One of the tips I gave in that post was to be persistent. The example I gave was one of my local supermarkets. My chair would only go through the wide aisle checkout and it was often closed when I visited. The staff would open it when I asked but they had a bad attitude towards doing so and made me uncomfortable. As a result I didn’t go there often and had actually decided I wouldn’t shop there again.
I had personally made something like six complaints to them, mostly verbally but I’d also written to head office at least twice. My sister had also been so infuriated the last time I had problems there that they got letters of complaint from both of us about that. And none of the responses I got were of any use. A lot of them actually seemed like they were designed to “shut me up”.
Yesterday, my sister sent me a text saying that they’d redone all the checkouts in there and they were all wide aisle ones now. My Dad took me up there for some shopping this evening. And I could have got my chair through any of the checkouts. I was tempted to try that but I didn’t. It was a really great sight. And once again, I have the same thing everyone else does in this town – a choice of where to shop (I won’t go there all the time because it’s further away but I will be able to go there again!).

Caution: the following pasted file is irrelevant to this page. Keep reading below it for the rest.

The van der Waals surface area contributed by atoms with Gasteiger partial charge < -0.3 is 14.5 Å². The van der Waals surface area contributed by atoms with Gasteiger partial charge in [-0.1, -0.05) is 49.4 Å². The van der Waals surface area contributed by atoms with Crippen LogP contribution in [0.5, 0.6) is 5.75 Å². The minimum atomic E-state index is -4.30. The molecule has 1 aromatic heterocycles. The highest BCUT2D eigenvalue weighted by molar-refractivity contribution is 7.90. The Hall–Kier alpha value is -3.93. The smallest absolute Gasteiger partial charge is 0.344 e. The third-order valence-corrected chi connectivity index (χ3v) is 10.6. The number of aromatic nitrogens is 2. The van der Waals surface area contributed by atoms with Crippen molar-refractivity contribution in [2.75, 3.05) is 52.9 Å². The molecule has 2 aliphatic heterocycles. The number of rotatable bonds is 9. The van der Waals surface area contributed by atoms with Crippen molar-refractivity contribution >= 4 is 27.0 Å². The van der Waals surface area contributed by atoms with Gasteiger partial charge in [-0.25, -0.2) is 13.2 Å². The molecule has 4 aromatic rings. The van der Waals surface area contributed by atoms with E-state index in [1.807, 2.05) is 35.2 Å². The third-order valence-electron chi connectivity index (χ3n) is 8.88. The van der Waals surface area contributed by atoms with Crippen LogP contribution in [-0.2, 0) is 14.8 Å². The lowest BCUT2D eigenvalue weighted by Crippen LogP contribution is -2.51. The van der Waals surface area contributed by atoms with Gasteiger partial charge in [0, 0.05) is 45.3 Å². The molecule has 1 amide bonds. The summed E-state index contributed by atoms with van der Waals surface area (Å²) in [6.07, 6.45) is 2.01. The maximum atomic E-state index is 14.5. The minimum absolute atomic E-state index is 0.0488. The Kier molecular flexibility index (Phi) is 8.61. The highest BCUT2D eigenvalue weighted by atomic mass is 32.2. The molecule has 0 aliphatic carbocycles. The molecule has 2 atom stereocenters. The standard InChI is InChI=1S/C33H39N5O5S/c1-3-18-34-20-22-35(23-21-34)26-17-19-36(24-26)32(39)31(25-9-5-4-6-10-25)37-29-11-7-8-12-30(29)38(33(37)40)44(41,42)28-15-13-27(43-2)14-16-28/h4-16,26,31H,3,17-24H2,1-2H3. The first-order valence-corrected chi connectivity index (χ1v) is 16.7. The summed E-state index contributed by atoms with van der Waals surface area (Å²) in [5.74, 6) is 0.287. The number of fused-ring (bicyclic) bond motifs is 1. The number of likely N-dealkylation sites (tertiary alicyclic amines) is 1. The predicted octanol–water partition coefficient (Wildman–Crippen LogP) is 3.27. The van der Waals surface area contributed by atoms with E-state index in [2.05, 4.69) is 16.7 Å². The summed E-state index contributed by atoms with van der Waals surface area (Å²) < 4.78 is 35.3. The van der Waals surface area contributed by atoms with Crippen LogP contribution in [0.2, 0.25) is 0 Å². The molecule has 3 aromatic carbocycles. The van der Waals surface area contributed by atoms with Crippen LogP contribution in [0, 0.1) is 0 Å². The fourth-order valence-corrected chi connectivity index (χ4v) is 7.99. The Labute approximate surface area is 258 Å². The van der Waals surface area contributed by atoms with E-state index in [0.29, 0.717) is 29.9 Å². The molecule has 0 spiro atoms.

I’d love to think that they’ve done this just because of my complaints but I’m not naive enough to do so – and I know I’m not the only person whose had those problems. But it’s a definite example of why complaining, campaigning and advocacy are so important. And what happens when your persistent – because it really can pay off.